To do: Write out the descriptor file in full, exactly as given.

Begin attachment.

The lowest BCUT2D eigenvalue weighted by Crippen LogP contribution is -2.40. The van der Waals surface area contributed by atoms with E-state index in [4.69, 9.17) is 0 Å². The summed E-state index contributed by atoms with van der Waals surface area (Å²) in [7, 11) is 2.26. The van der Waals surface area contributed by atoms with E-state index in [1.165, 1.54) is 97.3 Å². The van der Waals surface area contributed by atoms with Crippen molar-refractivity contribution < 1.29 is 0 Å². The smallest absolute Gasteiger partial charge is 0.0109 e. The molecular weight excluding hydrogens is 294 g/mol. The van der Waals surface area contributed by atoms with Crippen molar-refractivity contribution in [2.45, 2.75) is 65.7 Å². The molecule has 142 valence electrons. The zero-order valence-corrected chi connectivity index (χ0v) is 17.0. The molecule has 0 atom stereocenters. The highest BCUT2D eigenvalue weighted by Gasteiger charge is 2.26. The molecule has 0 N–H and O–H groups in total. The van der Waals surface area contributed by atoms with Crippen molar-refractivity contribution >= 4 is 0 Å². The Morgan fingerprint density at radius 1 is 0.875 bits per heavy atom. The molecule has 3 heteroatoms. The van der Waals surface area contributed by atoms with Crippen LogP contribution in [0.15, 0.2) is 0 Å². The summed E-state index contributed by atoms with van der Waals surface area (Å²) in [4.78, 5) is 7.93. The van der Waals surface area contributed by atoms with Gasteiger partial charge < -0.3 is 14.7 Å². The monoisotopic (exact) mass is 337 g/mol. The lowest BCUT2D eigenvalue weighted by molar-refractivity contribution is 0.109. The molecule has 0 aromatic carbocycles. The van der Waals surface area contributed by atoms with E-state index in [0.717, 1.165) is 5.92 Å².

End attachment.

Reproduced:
The lowest BCUT2D eigenvalue weighted by Crippen LogP contribution is -2.40. The van der Waals surface area contributed by atoms with E-state index in [4.69, 9.17) is 0 Å². The summed E-state index contributed by atoms with van der Waals surface area (Å²) in [7, 11) is 2.26. The van der Waals surface area contributed by atoms with E-state index in [1.165, 1.54) is 97.3 Å². The van der Waals surface area contributed by atoms with Crippen molar-refractivity contribution < 1.29 is 0 Å². The smallest absolute Gasteiger partial charge is 0.0109 e. The molecular weight excluding hydrogens is 294 g/mol. The van der Waals surface area contributed by atoms with Crippen molar-refractivity contribution in [2.45, 2.75) is 65.7 Å². The molecule has 142 valence electrons. The zero-order valence-corrected chi connectivity index (χ0v) is 17.0. The molecule has 0 atom stereocenters. The highest BCUT2D eigenvalue weighted by Gasteiger charge is 2.26. The molecule has 0 N–H and O–H groups in total. The van der Waals surface area contributed by atoms with Crippen molar-refractivity contribution >= 4 is 0 Å². The Morgan fingerprint density at radius 1 is 0.875 bits per heavy atom. The molecule has 3 heteroatoms. The van der Waals surface area contributed by atoms with Crippen LogP contribution in [0.15, 0.2) is 0 Å². The summed E-state index contributed by atoms with van der Waals surface area (Å²) in [4.78, 5) is 7.93. The van der Waals surface area contributed by atoms with Gasteiger partial charge < -0.3 is 14.7 Å². The monoisotopic (exact) mass is 337 g/mol. The lowest BCUT2D eigenvalue weighted by molar-refractivity contribution is 0.109. The molecule has 0 aromatic carbocycles. The van der Waals surface area contributed by atoms with E-state index in [0.717, 1.165) is 5.92 Å².